History without historians? Medical history and the internet.
Social History of Medicine, 25(1) pp. 212–221.
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Recent claims that the eighteenth-century men-midwives William Smellie and William Hunter had women murdered to order, to provide the illustrations for their impressive atlases of obstetrics, raise fresh questions about how medical history is generated, presented and evaluated in the media and, in particular, on the internet. This paper traces the generation and subsequent reception of what, for some, has now become a ‘historical fact’, in order to illustrate how attempts by medical historians to engage with policy and with the public exist alongside a shift towards the deprofessionalisation of history.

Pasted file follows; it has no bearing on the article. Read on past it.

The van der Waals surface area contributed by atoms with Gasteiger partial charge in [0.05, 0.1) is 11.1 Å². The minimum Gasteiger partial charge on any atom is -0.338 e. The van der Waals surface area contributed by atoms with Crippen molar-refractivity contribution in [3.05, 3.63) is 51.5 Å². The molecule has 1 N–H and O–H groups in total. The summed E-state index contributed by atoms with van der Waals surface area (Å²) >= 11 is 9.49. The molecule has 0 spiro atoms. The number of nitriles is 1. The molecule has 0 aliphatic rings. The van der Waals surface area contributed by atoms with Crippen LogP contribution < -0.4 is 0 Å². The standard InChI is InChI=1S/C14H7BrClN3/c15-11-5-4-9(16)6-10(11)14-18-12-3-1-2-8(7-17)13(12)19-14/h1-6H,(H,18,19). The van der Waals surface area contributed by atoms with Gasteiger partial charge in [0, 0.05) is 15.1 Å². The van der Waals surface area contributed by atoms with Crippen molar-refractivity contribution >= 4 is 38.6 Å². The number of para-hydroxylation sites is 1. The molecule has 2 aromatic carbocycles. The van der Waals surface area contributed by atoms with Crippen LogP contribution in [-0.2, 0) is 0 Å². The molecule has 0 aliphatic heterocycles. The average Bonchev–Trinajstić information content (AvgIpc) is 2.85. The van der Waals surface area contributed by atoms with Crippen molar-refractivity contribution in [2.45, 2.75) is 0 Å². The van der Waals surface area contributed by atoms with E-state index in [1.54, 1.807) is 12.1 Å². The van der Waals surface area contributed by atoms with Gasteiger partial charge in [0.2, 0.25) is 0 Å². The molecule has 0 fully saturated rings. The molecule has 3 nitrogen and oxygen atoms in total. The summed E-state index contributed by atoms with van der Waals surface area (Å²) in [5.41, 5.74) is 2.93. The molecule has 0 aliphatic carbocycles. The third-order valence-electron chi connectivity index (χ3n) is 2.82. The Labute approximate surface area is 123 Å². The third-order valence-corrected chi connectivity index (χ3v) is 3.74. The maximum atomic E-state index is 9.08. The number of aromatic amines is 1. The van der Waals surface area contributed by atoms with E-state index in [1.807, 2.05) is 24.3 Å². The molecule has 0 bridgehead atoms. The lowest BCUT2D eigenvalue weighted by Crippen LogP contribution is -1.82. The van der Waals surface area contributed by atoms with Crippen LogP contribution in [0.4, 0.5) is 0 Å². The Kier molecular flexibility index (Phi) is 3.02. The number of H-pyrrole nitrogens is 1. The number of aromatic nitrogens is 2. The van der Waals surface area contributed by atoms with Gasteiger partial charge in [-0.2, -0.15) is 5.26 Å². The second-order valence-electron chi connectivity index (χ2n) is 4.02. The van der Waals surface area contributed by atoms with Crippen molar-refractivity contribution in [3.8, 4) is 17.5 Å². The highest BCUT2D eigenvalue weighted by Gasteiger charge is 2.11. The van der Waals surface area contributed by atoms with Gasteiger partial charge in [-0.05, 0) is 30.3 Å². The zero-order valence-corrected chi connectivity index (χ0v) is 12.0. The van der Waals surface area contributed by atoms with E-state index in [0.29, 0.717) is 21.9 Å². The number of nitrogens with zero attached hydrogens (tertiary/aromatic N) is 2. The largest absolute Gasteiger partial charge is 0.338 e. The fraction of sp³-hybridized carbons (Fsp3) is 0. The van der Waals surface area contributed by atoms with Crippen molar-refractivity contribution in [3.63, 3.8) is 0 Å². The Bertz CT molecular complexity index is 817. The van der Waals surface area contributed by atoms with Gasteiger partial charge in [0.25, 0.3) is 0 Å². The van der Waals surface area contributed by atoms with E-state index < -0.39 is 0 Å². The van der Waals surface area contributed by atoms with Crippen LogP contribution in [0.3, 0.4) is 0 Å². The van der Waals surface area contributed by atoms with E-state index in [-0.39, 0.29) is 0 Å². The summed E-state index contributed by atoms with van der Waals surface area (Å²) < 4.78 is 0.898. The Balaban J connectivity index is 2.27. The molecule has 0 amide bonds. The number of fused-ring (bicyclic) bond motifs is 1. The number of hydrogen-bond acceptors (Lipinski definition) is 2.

||2011 The Author
||midwifery; men-midwives; murder; internet; blogosphere
||Arts > Classical Studies
||22 Jun 2011 12:33
||24 Oct 2012 10:32
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